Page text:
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How to read Deleuze: neurosis, schizophrenia and autism

Paper delivered at “Deleuze Workshop in Seoul”, Seoul National University, Graduate Comparative Literature Program, Seoul National University, Shinyang Humanities Hall 302. Jan. 23, 2018 (Tuesday). 2: 30 - 3: 30

 

 

  How to read Deleuze. By the very bold title of my lecture, I do not mean to define a “right” way to read and interpret Deleuzian literature. Here, I would just like to think with you on the question of how we can read Deleuze today. I put a stress on the word “today”: Today, now, in the year 2018, in the 21st century, at the beginning of this century, how can we read Deleuze? This is the question I want to ask in this lecture.

  To begin with, I draw your attention to the fact that the name Deleuze is often associated with schizophrenia. Anti-Oedipus, his most famous book, which, however, he did not write alone but with Félix Guattari, has the subtitle “Capitalism and Schizophrenia.” In their confrontation with psychoanalysis—more precisely, the psychoanalysis of Sigmund Freud and Jacques Lacan—Deleuze and Guattari even invented a word, “schizoanalysis.” Schizophrenia has therefore been considered a keyword that helps us to understand what Deleuzian philosophy is.

  But in what sense did this mental disorder called schizophrenia have importance to Deleuze or Deleuze–Guattari (hereafter, I use this proper name in singular form to indicate the author of Anti-Oedipus)? When we read the works of Deleuze and Deleuze–Guattari today, in this century, does schizophrenia remain the key concept for understanding them? In what sense is schizophrenia a key to accessing their philosophy?

  If I ask these questions, it is because this mental disorder cannot be separated from the time in which Deleuze–Guattari elaborated their arguments; namely, the 20th century. Let me present a very rough hypothesis without any justification for the moment: schizophrenia is the 20th century mental disorder, and the 20th century is schizophrenic.

  In order to explain this very rough hypothesis, I have to go into the theory of psychoanalysis and illustrate how it defines schizophrenia. 

 

  As you are aware, psychoanalysis was established as a discipline by Sigmund Freud in the early 1890s; namely, in the final years of the 19th century. What is important for us here is that the object of Freudian psychoanalysis was neurosis, not psychosis. Schizophrenia is one subdivision of psychosis.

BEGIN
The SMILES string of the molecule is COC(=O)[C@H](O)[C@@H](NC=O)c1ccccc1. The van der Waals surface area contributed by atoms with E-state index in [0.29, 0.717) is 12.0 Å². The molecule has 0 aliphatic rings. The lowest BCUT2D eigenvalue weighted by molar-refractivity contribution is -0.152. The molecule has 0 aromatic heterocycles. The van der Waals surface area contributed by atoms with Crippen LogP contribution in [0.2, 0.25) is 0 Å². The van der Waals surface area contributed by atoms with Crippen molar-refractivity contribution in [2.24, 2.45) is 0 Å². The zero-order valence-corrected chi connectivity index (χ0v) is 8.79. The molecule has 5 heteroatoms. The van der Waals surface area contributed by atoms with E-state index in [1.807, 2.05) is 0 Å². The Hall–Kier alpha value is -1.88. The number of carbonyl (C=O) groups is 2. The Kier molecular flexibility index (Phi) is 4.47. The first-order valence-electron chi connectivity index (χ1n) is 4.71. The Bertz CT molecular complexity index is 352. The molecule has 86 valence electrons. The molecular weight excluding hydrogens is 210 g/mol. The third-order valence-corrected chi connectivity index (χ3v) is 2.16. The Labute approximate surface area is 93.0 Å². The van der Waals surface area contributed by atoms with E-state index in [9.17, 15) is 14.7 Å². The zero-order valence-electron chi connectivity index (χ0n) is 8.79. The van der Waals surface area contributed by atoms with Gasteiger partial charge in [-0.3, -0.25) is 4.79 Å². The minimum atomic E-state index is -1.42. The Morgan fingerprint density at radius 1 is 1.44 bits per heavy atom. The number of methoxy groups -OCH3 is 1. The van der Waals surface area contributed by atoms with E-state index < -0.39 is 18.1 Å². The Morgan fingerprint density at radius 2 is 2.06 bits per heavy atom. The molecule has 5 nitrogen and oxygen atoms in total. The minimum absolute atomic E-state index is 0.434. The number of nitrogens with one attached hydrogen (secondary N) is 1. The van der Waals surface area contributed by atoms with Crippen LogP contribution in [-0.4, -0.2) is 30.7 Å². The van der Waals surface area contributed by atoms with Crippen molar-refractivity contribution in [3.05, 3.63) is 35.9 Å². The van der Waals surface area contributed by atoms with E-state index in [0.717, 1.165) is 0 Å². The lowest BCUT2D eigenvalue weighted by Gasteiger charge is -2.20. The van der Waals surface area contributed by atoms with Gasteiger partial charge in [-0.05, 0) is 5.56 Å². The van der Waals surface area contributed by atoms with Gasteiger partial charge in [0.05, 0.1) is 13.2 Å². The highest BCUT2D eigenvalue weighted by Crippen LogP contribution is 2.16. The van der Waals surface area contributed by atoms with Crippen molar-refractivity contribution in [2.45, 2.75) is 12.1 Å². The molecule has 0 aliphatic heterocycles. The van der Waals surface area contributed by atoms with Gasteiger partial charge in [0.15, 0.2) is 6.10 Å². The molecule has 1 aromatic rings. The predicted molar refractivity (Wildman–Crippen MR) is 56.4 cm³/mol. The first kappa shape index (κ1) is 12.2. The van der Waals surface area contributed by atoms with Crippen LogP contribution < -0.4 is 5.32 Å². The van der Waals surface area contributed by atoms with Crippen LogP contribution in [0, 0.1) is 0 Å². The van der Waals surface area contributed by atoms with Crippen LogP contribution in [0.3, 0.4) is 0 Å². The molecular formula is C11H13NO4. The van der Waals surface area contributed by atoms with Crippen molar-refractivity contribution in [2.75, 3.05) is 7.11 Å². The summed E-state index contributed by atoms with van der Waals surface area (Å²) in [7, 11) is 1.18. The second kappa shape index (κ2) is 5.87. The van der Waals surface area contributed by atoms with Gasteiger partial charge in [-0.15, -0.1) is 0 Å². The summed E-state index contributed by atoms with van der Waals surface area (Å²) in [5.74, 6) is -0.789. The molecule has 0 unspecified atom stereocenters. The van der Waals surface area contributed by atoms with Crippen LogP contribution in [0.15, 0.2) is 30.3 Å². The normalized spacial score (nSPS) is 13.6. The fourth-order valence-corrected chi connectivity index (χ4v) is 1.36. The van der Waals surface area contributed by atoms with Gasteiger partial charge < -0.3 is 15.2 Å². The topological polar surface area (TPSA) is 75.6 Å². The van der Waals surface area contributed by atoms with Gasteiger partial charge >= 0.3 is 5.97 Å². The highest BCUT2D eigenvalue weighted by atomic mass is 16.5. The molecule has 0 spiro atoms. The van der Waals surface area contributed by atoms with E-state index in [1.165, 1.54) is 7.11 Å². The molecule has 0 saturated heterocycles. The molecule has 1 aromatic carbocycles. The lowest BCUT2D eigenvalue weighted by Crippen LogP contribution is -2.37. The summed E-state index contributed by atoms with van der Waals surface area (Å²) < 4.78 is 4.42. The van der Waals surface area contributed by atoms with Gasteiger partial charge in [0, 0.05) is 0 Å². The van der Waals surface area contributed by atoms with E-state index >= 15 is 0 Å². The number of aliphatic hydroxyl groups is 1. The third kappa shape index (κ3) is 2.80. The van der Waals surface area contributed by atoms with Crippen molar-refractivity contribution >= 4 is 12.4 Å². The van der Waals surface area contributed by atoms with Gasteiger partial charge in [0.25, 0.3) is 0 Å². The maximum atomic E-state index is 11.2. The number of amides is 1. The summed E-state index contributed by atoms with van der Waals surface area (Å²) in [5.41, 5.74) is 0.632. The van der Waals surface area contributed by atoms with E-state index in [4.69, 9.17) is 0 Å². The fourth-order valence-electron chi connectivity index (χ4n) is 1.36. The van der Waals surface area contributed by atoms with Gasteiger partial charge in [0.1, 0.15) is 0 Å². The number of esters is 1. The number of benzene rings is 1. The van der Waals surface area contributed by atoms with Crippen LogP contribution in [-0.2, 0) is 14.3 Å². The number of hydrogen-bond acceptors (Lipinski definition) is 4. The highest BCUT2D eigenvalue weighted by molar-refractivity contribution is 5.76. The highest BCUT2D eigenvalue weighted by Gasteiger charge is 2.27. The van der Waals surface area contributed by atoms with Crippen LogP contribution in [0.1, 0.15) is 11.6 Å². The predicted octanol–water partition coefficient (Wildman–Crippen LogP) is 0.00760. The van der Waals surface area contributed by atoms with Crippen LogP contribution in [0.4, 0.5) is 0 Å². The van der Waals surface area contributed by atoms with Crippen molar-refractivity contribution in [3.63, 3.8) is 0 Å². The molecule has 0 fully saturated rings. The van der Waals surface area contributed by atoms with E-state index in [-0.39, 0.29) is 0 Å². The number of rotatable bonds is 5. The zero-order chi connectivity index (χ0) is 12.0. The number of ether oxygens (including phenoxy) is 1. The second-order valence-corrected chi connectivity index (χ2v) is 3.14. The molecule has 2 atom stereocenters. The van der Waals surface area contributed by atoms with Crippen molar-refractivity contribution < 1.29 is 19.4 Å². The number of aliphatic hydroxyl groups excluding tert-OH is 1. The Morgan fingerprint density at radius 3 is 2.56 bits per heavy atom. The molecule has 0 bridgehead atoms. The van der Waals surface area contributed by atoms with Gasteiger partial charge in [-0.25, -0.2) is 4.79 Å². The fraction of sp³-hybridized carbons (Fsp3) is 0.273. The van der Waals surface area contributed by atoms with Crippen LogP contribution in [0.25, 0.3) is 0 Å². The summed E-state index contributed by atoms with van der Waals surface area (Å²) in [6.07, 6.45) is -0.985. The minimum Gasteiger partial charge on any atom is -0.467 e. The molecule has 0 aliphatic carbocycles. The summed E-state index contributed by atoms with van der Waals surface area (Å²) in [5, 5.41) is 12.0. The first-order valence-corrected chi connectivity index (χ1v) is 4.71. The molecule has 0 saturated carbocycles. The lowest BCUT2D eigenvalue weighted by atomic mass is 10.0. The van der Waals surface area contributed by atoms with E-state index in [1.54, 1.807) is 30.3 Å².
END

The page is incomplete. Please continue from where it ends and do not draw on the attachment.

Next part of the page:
[As you know, the problem of classification of mental disorders is highly problematic. In this paper, I use Lacanian classification, according to which neurosis is clearly distinguished from psychosis, which has for its subdivisions schizophrenia, paranoia, melancholia and mania. As for neurotics and psychotics, it will be sufficient to know the following differences. Neurotics suffer from their mental pain, but they do not have a personality disorder: they can live their daily lives. Conversely, psychotics have a personality disorder and it is difficult for them to live their daily lives.]

   Freud’s discovery is very simple: a symptom of neurosis has a sense. If a patient who suffers from neurosis shows some seemingly incomprehensible behaviour, it means something. For example, his famous patient Dora, a young girl, often experienced aphonia (the inability to speak). According to Freud’s interpretation, this symptom was associated with the absence of her lover, Mr K, who was a friend of her father. When he travelled, she became unable to speak because there was no need for her to speak. Symptom is an indirect, symbolic expression of an oppression that has its origin in the person’s life history.

  Oppression is, as you know, a key concept for understanding Freudian psychoanalysis. The excellence of Freud is that he did not regard oppression as unique to neurotics. According to him, we all have oppressions in our mind. In fact, we humans become humans because of mental oppression (I use the word “human” deliberately). Neurosis occurs when the oppression works excessively. In this sense, we all are neurotic; a “normal” human is a human who has a slight neurosis.